Dec 31, 2012, 9:15 AM
(Issue, Friday 27 March 2015)
Tomorrow is another occasion for the regular National Cleansing Exercise. As we plan for it, let us have this in mind: we have made significant strides in keeping our environment healthy over the years, mainly as a result of the monthly cleansing exercise, also known as set settal, introduced by the President and the government of the day.
This has contributed greatly to keeping our environment healthy and safe, so that our nation is commended internationally for doing well in health and hygiene.
A case in point is the 2015 African Leaders Malaria Alliance award (ALMA) for excellence in implementation of vector control, given to seven countries in Africa including The Gambia, at the recently concluded 24th Ordinary Session of the African Union in Addis Ababa, Ethiopia.
However, we still have a long way to go in maintaining a clean and healthy environment, as we continue to irrationally pour or dispose of our dirt and rubbish on the streets and other public places in our towns and communities.
For instance, we have developed the habit of pouring and throwing filth on the streets and public places so much that we don’t even calculate the degree of dirtiness and health hazard we cause ourselves.
It is just too simple or normal for people or passengers in a taxi and other commercial vehicles to throw through the window dirt and filth of any kind on the street, as they move on. Pedestrians and residents of compounds do the same outside of premises.
It could be groundnut shells, coconut shells, mango seed, cigarette stick, paper, food or juice can, anything disposable; and we are fine with that.
These things cause serious dirt and filth in our environment and cause us health hazard, which gives a negative impression about our person and nation. They sell the image of our nation badly, especially to visitors and strangers. A guest, they say, sees more in an hour than a host in a year. So we must be mindful of our environment.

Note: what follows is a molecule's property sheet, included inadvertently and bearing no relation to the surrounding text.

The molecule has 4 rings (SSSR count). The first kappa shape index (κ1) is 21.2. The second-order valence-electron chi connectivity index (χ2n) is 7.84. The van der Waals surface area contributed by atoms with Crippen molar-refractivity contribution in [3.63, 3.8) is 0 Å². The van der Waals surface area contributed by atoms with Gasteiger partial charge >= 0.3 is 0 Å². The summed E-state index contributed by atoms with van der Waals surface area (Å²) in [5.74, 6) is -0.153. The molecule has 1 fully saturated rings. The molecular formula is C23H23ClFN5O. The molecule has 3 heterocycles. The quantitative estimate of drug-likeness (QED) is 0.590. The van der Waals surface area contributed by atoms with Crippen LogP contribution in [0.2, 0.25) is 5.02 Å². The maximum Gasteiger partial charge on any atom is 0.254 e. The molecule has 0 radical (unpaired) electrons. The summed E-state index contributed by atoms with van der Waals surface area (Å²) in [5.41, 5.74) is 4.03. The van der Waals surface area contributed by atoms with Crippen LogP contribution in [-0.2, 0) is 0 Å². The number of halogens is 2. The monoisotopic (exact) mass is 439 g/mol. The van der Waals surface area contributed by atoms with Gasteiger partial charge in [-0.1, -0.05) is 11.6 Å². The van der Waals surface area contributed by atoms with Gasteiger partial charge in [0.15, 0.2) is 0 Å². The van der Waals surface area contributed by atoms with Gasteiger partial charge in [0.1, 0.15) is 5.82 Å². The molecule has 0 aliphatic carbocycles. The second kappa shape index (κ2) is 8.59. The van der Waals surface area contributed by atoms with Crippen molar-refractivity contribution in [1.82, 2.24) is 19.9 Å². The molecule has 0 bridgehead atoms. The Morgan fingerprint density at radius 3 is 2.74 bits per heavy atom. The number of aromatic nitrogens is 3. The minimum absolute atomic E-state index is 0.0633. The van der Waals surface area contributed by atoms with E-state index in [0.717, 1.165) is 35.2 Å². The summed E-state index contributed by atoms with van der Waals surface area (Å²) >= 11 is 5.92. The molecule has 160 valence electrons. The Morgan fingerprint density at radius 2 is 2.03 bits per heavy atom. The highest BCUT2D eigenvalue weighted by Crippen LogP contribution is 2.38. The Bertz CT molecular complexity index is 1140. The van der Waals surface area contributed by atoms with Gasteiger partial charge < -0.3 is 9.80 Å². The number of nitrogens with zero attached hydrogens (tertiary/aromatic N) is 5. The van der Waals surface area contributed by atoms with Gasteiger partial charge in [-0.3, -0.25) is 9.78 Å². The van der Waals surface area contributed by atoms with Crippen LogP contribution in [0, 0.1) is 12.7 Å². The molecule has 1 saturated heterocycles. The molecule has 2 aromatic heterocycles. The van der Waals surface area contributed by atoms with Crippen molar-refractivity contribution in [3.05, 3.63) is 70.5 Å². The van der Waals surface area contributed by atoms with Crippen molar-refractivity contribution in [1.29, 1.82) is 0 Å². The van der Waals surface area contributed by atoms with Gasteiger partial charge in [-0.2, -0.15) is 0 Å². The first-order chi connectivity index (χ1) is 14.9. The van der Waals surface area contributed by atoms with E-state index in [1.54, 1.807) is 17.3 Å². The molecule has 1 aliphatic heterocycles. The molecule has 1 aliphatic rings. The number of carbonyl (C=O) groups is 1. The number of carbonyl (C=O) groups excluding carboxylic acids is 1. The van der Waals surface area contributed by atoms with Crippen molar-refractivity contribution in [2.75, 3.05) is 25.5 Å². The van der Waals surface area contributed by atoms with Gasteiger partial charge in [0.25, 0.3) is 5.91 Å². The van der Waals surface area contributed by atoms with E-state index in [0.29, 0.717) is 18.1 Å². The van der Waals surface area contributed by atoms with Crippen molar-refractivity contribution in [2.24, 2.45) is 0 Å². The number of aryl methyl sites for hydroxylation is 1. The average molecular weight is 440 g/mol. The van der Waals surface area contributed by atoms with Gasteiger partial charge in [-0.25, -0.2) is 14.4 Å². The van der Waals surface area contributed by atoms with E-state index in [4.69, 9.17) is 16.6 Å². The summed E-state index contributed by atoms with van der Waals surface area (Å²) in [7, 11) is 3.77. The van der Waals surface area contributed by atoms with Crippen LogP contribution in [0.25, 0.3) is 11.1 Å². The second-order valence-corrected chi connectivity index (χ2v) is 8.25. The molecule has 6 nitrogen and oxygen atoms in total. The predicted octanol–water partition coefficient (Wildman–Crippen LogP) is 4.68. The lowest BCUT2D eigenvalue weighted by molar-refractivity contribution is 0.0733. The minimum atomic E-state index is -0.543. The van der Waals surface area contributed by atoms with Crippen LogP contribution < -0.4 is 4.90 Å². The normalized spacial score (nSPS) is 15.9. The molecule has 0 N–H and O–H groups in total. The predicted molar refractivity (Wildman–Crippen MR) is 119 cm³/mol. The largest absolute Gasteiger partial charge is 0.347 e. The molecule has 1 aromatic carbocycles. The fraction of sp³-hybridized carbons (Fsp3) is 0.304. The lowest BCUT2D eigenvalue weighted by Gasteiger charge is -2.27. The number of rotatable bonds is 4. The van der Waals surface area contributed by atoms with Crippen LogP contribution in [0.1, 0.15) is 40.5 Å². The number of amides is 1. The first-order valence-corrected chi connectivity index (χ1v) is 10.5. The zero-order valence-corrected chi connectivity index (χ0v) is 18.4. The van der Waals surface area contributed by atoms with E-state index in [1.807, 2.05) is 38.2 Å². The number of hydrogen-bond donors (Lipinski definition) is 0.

There is an anti-littering Act in place with penalties for disposing filth and dirt just anywhere in our environment and around town, but it hardly bites or even barks at offenders.
However, as decent people, we would do ourselves so much good if we could stop this negative habit, and be mindful of how and where we dispose the dirt and filth we generate.
Drivers, especially of commercial vehicles, apprentice and passengers should practise resisting the temptation of throwing our rubbish or dirt out of the window of vehicles, when travelling or driving.
We should keep our dirt in a safe place to be disposed of in an appropriate location marked for that.
Furthermore, to control this habit, it is essential that we maintain dust-bins and trash cans/containers at strategic and public places to dispose of the dirt we generate, for onward clearance by public workers of area councils and departments responsible for that.
Again there is need for the general public, the private sector, CSOs, NGOs, and other donors to intensify their support, as well as direct some amount of corporate social responsibility - CSR support, to this endeavour of procuring and placing dust-bins and trash cans around town for easy access to dirt depositories.
The government can’t do it all alone.
We should all put hands on deck to curb this menace, and keep our environment and cities and country clean. It is essential for our health, and it is also a show of decency, intelligence and Godliness.
“Cleanliness is next to Godliness.”
THE FREEDOM FORUM